On board Eclipse Flight: In keeping with the moment and the prospect of viewing a solar eclipse from somewhere above the clouds, the excitement
is total. The 28 passengers aboard the Eclipse Flight S2 2279 are a motley crew of businessmen, IT professionals, government officials, school kids and their mums — astro tourists all — expecting to be blown off their minds by the spectacle slated to happen at 6.24am over Gaya in Bihar.
At five in the morning, it is still dark outside. Window sash up, seat belt secured, Vikas Rathi of Rathi Steel, Ghaziabad, fishes out a creased sheet of paper, crowded with text on both sides and reads. "It is the Arth Narayanastram. It is for good health during an eclipse," he explains.
Getting photographs is as important as watching the phenomenon itself. The pros spend the next minutes setting up equipment, anticipating the best shot. 41,000 feet above ground, in the line of totality, with no errant cloud to get in the way. The watchers expect, and get, a clear view and some good shots as well.
Photographic technobabble of filters, focal length and exposures can be confusing. But the serious eclipse chasers are sure-footed, armed with sophisticated cameras. This is the fourth eclipse for Nasa aerospace scientist Ramachandra Srinivas. Ajay Talwar of SPACE, an NGO that popularizes science and astronomy, and Mumbai-based businessman Deepak Bhimani, have photographed eclipses in Turkey and Antarctica. They promptly tape pieces of black cloth over the windows to cover their cameras. They can't have reflection on the filters spoiling the images. Rathi improvises with a blanket, taping it up with a sheepish grin.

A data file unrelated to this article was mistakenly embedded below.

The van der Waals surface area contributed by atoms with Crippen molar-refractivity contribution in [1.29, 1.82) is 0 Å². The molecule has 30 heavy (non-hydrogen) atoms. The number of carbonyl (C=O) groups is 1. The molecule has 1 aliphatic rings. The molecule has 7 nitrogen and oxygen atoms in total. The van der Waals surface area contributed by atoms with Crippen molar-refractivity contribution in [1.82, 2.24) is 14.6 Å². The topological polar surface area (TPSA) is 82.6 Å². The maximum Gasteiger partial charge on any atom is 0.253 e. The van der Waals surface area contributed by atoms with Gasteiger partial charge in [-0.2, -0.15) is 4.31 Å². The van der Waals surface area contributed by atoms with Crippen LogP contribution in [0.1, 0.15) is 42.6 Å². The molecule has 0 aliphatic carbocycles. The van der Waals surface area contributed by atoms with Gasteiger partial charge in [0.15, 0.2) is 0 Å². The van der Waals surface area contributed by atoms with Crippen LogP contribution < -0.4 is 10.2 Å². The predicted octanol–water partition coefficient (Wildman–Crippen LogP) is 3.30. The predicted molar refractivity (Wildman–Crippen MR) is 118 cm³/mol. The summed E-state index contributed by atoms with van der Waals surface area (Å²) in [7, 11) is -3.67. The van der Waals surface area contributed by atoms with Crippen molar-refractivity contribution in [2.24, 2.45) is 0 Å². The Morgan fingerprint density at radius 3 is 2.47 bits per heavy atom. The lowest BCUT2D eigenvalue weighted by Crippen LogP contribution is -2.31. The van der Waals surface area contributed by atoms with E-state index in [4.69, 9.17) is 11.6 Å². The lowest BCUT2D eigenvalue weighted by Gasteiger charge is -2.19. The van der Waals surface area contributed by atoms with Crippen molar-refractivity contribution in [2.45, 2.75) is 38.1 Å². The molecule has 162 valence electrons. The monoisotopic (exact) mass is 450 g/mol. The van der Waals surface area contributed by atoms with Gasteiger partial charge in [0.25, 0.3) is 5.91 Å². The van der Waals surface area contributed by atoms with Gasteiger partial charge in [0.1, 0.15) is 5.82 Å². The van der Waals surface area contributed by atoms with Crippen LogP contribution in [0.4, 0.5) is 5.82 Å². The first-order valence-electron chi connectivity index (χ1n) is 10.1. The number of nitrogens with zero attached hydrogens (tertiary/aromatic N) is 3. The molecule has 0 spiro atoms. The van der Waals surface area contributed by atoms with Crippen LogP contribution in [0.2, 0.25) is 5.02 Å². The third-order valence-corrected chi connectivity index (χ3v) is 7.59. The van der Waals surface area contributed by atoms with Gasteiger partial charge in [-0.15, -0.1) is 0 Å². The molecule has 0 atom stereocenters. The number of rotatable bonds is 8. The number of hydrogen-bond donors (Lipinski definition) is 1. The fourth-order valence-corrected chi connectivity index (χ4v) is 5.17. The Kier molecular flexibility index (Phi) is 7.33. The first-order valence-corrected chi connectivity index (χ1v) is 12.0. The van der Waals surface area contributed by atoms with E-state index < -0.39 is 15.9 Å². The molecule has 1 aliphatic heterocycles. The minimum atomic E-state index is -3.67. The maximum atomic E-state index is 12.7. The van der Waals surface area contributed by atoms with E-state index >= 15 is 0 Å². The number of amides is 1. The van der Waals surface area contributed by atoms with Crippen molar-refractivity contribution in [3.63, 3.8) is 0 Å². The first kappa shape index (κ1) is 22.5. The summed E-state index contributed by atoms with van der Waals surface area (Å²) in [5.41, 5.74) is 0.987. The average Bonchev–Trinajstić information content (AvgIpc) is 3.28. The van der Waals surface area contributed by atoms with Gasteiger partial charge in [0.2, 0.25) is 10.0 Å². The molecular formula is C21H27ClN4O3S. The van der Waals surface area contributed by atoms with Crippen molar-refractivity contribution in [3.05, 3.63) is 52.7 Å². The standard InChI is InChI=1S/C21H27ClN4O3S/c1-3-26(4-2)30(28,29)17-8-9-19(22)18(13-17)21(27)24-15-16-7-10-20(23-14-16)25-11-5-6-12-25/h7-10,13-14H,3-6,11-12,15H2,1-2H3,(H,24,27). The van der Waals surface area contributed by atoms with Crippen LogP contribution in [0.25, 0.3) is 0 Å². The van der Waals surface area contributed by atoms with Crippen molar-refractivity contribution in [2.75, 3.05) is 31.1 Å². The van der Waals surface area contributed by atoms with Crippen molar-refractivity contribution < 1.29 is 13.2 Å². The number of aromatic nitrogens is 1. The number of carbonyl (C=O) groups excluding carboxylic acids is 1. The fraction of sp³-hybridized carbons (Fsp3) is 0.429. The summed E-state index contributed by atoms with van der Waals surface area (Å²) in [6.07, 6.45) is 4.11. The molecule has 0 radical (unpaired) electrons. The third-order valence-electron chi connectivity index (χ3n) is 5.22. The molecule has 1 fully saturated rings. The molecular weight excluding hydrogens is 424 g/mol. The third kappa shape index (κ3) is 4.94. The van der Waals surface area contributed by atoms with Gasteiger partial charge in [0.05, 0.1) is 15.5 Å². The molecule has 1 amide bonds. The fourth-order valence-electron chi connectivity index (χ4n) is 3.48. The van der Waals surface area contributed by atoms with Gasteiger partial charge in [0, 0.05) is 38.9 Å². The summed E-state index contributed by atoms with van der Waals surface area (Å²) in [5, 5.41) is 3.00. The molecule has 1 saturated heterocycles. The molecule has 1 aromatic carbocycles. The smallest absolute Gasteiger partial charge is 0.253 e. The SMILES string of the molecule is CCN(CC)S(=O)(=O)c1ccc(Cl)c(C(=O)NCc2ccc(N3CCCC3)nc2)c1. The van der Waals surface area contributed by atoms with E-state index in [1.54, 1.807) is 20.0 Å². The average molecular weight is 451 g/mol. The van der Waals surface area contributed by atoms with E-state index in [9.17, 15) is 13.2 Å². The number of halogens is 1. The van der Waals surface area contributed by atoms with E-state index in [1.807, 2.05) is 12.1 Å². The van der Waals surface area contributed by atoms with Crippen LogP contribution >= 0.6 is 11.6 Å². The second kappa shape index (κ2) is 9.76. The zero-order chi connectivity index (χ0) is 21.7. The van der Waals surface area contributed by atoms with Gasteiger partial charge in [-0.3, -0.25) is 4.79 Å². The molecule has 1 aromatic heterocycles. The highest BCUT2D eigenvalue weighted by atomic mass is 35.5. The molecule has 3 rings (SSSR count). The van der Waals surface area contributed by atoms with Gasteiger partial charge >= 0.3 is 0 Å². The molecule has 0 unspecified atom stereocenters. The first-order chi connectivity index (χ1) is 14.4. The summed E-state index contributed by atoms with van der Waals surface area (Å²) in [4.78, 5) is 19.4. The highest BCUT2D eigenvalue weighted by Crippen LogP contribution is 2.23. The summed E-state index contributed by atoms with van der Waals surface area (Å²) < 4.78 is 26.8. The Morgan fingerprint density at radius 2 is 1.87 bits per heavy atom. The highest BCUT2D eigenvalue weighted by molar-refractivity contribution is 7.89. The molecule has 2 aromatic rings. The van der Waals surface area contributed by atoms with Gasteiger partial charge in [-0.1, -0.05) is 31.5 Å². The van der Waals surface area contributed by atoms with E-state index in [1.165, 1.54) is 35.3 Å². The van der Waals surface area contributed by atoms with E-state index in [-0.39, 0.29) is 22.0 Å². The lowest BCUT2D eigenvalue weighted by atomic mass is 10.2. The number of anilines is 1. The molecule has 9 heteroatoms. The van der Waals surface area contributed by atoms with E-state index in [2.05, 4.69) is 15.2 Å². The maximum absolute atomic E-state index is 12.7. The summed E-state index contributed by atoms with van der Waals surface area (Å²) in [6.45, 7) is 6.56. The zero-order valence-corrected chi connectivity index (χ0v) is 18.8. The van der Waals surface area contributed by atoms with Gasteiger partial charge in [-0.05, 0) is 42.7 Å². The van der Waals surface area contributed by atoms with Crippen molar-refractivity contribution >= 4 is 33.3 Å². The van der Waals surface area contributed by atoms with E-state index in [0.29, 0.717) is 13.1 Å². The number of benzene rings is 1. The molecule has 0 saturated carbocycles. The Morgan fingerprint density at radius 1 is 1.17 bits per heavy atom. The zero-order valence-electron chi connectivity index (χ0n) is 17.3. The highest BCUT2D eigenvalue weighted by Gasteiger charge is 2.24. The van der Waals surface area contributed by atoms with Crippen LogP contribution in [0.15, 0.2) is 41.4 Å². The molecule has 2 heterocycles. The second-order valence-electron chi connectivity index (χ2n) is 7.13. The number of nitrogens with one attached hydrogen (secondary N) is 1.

With all the preparation, those in sun-side seats, priced at Rs 80,000 each, are a little miffed when those on the earth-side, at Rs 30,000, are treated to the partial eclipse. But that doesn't stop anyone. All rules of flying are thrown to the winds as passengers, not to be diddled out of this once-in-a-century opportunity, scurry about in search of a free window with a view of the sun. The specially chartered Jetlite 737-700 aircraft turns as the moment of totality approaches and the eclipse chasers dash back to their seats, protective goggles in place, cameras trained outside.
As the opaque disc of the moon slips over the sun, the white patches of cloud look grey; the sky turns an azure blue. A lone bright spot, Jupiter, is visible. Cabin lights out. On the earth-side, a giant shadow creeps over the carpet of clouds climbing over the wing and side of the aircraft to envelop it completely. The silence is total.
The darkness lasts for a little over three minutes till the sun begins to emerge again. As it peeps out from the side, the gazers murmur 'the diamond ring'. Then the most spectacular part: a thin sliver of the Sun visible from behind the moon with a splash of light in the middle of the ring. The glare dazzles. The diamond ring can be viewed for scant moments even through protective gear. You can gaze at it long enough to emit a startled gasp but have to soon avert your eyes. That sublime view overwhelms but it is dangerous for the retina.
There are hoots and cheers when the Sun finally emerges and again when the flight lands. The mission — organised by Cox and Kings India — is over. "It was great," says Rathi settling back in his seat. The understatement is total.